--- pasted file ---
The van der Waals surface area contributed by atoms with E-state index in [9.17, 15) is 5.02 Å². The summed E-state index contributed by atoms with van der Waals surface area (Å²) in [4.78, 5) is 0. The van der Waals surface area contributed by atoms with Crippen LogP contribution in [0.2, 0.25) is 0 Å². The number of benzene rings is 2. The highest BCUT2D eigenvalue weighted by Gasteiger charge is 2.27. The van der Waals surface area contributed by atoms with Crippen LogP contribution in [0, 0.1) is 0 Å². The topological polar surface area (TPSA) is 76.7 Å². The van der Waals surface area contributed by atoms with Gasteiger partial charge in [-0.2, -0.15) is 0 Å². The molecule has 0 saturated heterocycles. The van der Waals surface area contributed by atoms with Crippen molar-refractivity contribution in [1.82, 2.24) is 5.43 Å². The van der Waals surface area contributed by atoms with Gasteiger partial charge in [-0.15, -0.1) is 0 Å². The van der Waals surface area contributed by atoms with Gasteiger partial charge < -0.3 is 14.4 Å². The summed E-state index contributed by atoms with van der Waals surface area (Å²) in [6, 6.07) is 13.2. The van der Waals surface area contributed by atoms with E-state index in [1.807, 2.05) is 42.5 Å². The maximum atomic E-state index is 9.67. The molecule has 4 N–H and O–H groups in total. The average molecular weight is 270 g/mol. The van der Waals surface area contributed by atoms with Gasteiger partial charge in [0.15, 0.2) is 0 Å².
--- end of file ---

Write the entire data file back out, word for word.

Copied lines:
The van der Waals surface area contributed by atoms with E-state index in [9.17, 15) is 5.02 Å². The summed E-state index contributed by atoms with van der Waals surface area (Å²) in [4.78, 5) is 0. The van der Waals surface area contributed by atoms with Crippen LogP contribution in [0.2, 0.25) is 0 Å². The number of benzene rings is 2. The highest BCUT2D eigenvalue weighted by Gasteiger charge is 2.27. The van der Waals surface area contributed by atoms with Crippen LogP contribution in [0, 0.1) is 0 Å². The topological polar surface area (TPSA) is 76.7 Å². The van der Waals surface area contributed by atoms with Gasteiger partial charge in [-0.2, -0.15) is 0 Å². The molecule has 0 saturated heterocycles. The van der Waals surface area contributed by atoms with Crippen molar-refractivity contribution in [1.82, 2.24) is 5.43 Å². The van der Waals surface area contributed by atoms with Gasteiger partial charge in [-0.15, -0.1) is 0 Å². The van der Waals surface area contributed by atoms with Gasteiger partial charge < -0.3 is 14.4 Å². The summed E-state index contributed by atoms with van der Waals surface area (Å²) in [6, 6.07) is 13.2. The van der Waals surface area contributed by atoms with E-state index in [1.807, 2.05) is 42.5 Å². The maximum atomic E-state index is 9.67. The molecule has 4 N–H and O–H groups in total. The average molecular weight is 270 g/mol. The van der Waals surface area contributed by atoms with Gasteiger partial charge in [0.15, 0.2) is 0 Å².